Sunday 8 July 2012

Memory Allocations

A couple of weeks ago I mentioned that I had managed to work out how to run the CLR Profiler with XNA 4.  I now understand enough to work out what the results mean.  At least enough to track back to the parts of my code that are allocating memory during the game and therefore creating garbage to be cleaned up!

I have not finished getting rid of all the allocations yet but I was able to run through some testing on the Xbox 360 without the Garbage Collector triggering too frequently.

I found the CLR Profiler daunting at first but once you know which bits to ignore it's not so bad.

For my purposes all I need is the Allocation Graph button.

There's a tiny bit to know before you'll get anything at all and that is to make sure the 'Allocations' Profile: is ticked before unticking 'Profiling active'.  The 'Calls' profile collects a lot more data and as far as I can tell does not help with finding memory allocations.

At the point in the game where you want to start logging from simply Alt-Tab out of your game and in to the CLR Profiler window to tick the 'Profiling active' box.  Then Alt-Tab back to the game.  If you do it the other way round and try and tick the Profile: Allocations after starting the application then nothing is logged!

You could log everything from the start of the game but I found the graphs just far too confusing to read if I tried to do that.

When you have played enough of the game to get some data, skip back to the CLR Profiler window and 'Kill Application'.

For my purposes I can now ignore everything except the 'Allocation Graph'.  Open that up and skip to the RIGHT hand end.  This is the biggest tip I can give.  You work backwards from the right hand end towards the left hand end.

Start at the largest allocations at the top right.

Sometimes you can easily follow the lines but when they get lost in the others, either increase the scale or just click on any one of the boxes in the line and the lines change to a cross hatching either side to make them easier to follow.  You can also double click a method to see the connecting methods either side.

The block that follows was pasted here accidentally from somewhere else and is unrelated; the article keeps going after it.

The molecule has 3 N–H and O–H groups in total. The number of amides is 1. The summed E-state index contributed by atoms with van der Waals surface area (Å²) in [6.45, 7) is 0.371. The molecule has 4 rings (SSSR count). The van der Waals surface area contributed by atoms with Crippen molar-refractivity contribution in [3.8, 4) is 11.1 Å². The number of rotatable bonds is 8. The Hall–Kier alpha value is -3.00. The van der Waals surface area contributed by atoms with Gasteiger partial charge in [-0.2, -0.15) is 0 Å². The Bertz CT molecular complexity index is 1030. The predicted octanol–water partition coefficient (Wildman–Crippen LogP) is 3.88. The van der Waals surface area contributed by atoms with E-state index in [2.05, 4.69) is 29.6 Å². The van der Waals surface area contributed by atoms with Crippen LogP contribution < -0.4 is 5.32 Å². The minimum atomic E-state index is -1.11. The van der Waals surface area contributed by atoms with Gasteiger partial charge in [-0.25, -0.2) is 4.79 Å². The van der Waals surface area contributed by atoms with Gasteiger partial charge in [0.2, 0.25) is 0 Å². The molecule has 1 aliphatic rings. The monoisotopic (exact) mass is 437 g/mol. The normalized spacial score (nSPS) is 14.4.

Just work backwards from method to method until you recognise a method in your code.

So far I have found the changes necessary to avoid the garbage have been quite minor.  Most of my own allocations have been caused by List<T>.AddRange(...) where <T> is one of my own classes.  This is easy to fix by using a loop instead of the built in AddRange().

I have had one where it was caused by an internal XNA framework method but luckily I did not need to be doing that during the game, so I simply paused its update during game and restarted whenever the menus open.

I'm now left with a few tiny allocations that I have to go through one at a time to eliminate them.  Then I can enjoy testing again on the Xbox 360 to have a garbage collection free game, I hope.


Just came across a tutorial that explains how to use the timeline to only look at allocations over a given period.  This saves having to activate the profiling mid game:

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